There's a time and place for humor - and realistically ninety nine times out of a hundred your LinkedIn profile isn't it. I'm guessing you wouldn't use this line on your CV so that begs the question of why would you use it on your LinkedIn?
Because exactly like your CV, LinkedIn is somewhere you're generally putting your "professional" facade on, and just like no-one expects people to be wearing a suit and tie all the time they probably still expect you to wear one for an interview.
The profanity isn't the problem but rather the irreverent tone - and the impression that you perhaps don't "get" professional norms of communication. Were I hiring candidates and saw that I'd possibly even chuckle at the line, I loathe Excel getting misused far beyond it's intended purpose as much as the next guy - and then I'd start having concerns that you might have a tendency to open your mouth and put your foot in it.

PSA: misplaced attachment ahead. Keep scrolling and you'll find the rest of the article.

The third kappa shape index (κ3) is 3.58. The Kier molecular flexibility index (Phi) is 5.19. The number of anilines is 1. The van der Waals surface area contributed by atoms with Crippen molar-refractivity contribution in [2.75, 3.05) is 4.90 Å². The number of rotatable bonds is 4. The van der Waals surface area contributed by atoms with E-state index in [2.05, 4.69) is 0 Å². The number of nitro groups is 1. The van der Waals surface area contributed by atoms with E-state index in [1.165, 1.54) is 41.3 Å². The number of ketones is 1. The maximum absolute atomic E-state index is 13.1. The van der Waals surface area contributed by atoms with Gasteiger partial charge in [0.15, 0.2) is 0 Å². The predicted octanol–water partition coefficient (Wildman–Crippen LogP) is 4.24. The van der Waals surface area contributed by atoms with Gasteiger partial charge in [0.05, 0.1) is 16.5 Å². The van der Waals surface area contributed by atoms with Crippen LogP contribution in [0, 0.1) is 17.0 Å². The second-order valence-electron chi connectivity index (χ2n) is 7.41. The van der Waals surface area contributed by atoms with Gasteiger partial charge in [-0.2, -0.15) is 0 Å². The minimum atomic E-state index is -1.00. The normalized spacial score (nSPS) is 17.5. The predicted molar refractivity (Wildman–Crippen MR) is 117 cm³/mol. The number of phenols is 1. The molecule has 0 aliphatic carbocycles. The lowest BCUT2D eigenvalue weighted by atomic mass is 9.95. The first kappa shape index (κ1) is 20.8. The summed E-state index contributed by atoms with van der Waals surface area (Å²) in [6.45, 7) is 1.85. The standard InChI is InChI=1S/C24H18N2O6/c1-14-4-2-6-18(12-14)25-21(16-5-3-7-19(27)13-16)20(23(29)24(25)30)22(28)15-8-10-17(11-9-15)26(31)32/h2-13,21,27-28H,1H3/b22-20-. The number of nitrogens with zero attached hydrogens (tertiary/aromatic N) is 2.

Say there was a hypothetical scenario where you might be in a meeting with some client or potential client and they're a bit on the formal side. We do a round-robin introduction of personnel and roles and you said
I'm johnDanger, I'm helping scientists escape Excel hell, one spreadsheet at a time
If the client shares your humor they might have a chuckle, it might even be a great ice-breaker. If they don't you just committed a gaffe, and while representing the company no less. So it's potentially pretty darn cringey.
That's the problem with humor, it's not universal, and that makes it a (potential) minefield with people you don't know, and particularly where there isn't much context.
You might take the view that if someone is going to get all bent out of shape over what is really a very mild comment that you'd rather not work with them in the first place. And there's nothing wrong with taking that stance - so long as you're aware of that effect and are prepared for it.